Linlithgow (1860)

Dear Sirs,—A wave of blessing is indeed pass¬ing over our land; "the Spirit of God is moving on the face of the waters." In all my journeyings the precious work is going forward. I stayed a little time in this interesting place, on my way from Glasgow to Edinburgh. In the Congregational Chapel, on Sabbath afternoon, when the service was not in the slightest exciting, one young man was deeply impressed, wept bitterly, and was taken into the vestry. In the evening he appeared to have lost his load; to have found the Saviour; and to be rejoicing in his love. Many abandoned characters here have been brought to the knowledge of the Lord. The husband of a woman attending the Revival meetings, a sad man, who used commonly to be carried home insensibly drunk; whose chief aim was to rob his wife and helpless children in order that he might gratify this craving appetite; and who for cursing and swearing, bad no equal; who abhorred even the name of Revival, or any person or thing connected with it became affected through the instrumentality of his injured wife; went to a meeting conducted by Mr. Hammond, where he was awakened, and has, subsequently, come to the knowledge of the truth; giving unmistakeable evidence of its power. Another sad profligate having crawled home drunk one Sabbath morning, heard, some hours after, singing, praise, and prayer in the street. He listened, and was convicted on the spot; went up to the chapel, but was afraid to enter; asked a young woman if he might come in; was shown to a seat, where he was still further impressed; and, on returning in the evening, found peace amongst the anxious who had remained behind. I sat in a seat near a person, but a few days ago, a stout, profligate young fellow. One day, while standing at the door of his own house, he was thinking of the courage necessary to enable a young man to stand up in the street to preach. The words of the paraphrase flashed into his mind, "I'm not ashamed to own my Lord, Or to defend his cause." This sentence unravelled the mystery. He went up to the gathering in the street; was there convicted of sin; in the evening waited with the inquirers, and was brought to the knowledge of Jesus. After this, his first thoughts and earnest solicitude were for his wife; he sent petitions to all the prayer-meetings, and requested two of the brethren to come to his house and converse with her; she was subsequently enabled to lay hold of Jesus as her Saviour. The cases I have referred to are of those who used to be notoriously wicked. They are all well-known characters whose names are in my possession. The great secret of blessing to their souls arose, I feel persuaded, from the earnest, faithful, wrestling prayers of the devoted "little flock" that continually meets at 257, High-street, in the house of "a certain women named Lydia." If we really believe God is the Hearer and Answerer of prayer, why should Christians be surprise at such won¬derful manifestations of his power? We are continually told it is excitement. Doubtless, in many cases, there is excitement:-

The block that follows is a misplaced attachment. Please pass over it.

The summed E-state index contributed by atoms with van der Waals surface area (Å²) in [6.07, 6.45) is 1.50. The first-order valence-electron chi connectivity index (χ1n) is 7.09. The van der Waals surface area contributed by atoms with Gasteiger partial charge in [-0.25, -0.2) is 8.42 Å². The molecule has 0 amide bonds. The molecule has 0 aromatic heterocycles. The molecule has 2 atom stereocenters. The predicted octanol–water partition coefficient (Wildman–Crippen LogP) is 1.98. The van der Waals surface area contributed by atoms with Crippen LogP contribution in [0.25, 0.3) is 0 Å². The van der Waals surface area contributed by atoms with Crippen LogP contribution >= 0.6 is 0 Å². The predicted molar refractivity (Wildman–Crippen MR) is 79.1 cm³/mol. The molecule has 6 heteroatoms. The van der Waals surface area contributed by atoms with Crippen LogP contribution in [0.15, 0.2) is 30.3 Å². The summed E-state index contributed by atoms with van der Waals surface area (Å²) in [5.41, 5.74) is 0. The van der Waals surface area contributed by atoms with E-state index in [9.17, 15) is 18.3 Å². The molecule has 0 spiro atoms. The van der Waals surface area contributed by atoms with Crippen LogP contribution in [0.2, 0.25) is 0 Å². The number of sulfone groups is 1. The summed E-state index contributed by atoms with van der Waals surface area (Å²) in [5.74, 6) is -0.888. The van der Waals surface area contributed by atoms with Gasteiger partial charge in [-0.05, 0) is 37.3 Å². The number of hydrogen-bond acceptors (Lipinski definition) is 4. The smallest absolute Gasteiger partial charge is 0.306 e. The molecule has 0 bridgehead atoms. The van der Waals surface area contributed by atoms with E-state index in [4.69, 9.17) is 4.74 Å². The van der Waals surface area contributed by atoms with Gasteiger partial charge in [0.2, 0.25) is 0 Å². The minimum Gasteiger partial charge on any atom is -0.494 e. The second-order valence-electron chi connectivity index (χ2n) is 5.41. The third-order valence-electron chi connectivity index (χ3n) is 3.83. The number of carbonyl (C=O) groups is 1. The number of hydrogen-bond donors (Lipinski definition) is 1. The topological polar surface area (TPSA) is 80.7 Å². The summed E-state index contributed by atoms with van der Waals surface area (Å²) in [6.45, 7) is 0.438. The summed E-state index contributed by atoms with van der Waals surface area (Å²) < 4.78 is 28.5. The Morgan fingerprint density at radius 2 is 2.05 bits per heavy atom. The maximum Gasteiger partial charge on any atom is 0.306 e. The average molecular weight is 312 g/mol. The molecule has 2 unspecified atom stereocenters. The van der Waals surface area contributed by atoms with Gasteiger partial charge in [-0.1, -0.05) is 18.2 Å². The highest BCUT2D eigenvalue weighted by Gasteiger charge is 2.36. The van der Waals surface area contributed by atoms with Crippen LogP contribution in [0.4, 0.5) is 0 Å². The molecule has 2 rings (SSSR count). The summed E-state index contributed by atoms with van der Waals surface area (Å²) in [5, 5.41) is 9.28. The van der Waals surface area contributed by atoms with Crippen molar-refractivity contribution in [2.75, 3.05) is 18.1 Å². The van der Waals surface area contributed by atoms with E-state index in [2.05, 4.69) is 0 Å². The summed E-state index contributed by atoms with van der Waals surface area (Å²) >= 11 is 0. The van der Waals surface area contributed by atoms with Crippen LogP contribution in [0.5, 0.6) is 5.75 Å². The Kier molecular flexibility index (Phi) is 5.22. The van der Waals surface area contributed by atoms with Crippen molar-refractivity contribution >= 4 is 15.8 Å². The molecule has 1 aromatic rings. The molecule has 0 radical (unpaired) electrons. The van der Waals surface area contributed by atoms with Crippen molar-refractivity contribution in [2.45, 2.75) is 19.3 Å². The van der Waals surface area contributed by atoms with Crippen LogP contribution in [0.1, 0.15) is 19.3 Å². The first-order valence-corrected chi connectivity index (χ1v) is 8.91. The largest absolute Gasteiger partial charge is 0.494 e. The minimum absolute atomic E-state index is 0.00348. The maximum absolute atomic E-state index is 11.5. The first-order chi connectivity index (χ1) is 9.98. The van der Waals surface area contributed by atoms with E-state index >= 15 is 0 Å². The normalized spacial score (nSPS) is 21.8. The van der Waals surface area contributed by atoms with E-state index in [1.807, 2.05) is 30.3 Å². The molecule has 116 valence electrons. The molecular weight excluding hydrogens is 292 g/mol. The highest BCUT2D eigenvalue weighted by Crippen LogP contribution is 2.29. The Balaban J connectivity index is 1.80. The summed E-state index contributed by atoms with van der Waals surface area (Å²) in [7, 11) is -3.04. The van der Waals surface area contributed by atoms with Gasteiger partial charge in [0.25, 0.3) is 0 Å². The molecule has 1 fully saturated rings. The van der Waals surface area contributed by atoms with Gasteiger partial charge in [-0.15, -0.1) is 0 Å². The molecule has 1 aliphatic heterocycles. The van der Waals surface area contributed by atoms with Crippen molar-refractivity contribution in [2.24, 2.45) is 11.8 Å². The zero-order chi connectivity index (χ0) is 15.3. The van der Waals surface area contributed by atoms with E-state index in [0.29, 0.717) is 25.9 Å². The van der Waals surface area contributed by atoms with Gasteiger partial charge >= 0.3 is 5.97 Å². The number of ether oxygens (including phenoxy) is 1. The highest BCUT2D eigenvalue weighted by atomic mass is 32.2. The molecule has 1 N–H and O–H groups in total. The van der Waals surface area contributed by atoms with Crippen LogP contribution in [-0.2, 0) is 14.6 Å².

From, 'The Revival Newspaper,' Volume iv, p93.

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